This article explores human rights politics in the transition from dictatorship to democracy in Argentina. Its ethnographic focus is the phenomenon of families of victims associations, usually led by mothers, that first emerged to protest against mass disappearance under the military dictatorship. Democracy has also produced new families of victims associations protesting against different forms of state abuse and/or neglect. They represent one face of the widespread protest against a 'culture of impunity' experienced as ongoing insecurity and injustice. Private grief is made an emotional resource for collective action in the form of 'political mourning'. The media, street demonstrations, and litigation are used to try to make the state accountable. State management of this public suffering has sought to determine legitimate victimhood based on a paradigm of innocence. The political mourning of victims and survivors charts the social margins of citizenship in the reduced, not expanded, neo-liberal democratic state in Argentina.
An Anthropology of Democracy in Argentina
Michael Humphrey and Estela Valverde
This article deals with the disappearance of Menachem Begin, the leader and the chairman of the Herut movement and the sixth Prime Minister of Israel (1977-1983). He disappeared from the political arena for about half a year: from the defeat of his party in the elections of the Second Knesset (26 July 1951) until the debate in the Knesset about the reparations from West Germany. Four central topics will be discussed: (1) the reasons for his disappearance; (2) his whereabouts and activities during that period; (3) the reason for his return to the political arena and the connection between his return and the debate about the reparations; and (4) the significance of this story for Begin's biography.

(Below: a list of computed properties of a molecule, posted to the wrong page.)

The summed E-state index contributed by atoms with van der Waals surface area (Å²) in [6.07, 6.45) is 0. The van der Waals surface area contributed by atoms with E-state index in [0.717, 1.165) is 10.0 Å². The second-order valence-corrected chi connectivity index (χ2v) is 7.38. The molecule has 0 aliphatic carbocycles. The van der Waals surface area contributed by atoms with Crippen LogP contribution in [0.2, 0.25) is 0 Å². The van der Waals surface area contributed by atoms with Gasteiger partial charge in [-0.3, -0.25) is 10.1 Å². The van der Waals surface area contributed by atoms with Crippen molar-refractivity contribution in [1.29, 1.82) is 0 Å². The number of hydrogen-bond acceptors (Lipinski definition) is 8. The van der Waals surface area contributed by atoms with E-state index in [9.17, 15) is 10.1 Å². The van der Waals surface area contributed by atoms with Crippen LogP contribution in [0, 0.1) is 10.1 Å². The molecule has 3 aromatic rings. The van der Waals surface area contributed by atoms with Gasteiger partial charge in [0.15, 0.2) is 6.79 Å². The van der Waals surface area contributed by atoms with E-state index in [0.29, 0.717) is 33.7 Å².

Matrimonial Strategies and Postnuptial Residence Patterns in Two Eastern Siberian Communities of the Twenty-First Century
Vincent Zvénigorosky, Dariya Nikolaeva, Georgii Romanov, Aisen Solovev, Nikolai Barashkov, Éric Crubézy, Sardana Fedorova, and Christine Keyser
This article describes current matrimonial strategies and residence patterns in two communities in the Sakha Republic. In Tolon, a rural settlement in central Sakha, community exogamy is predominant and patrilocality is detectable in postnuptial residence patterns. In the sub-Arctic town of Khonuu no gendered residence patterns are observed. Khonuu has an airport and serves as a regional capital. In Khonuu matrimonial decisions follow the immigration of men and couples rather than traditional strategies connected with horse- and cattle-based subsistence. This article discusses the possible biological, historical, and cultural reasons that explain the observance or lack of observance of traditional marriage in the contemporary Sakha Republic.
Encountering the Missing in Postwar Bosnia-Herzegovina
has happened to him. I never heard about him again . —Bosniak woman, born in 1965 in Prijedor, Bosnia-Herzegovina In many armed conflicts, forced disappearances and hiding the bodies of victims of mass atrocities are used strategically to create
The Influence of Radical Ultra-Orthodoxy
days of Israeli statehood. The so-called Yemenite Children Affair concerns the alleged disappearance of hundreds of babies and toddlers of new immigrants, mainly from Yemen, to the recently founded State of Israel. In most cases, parents were told in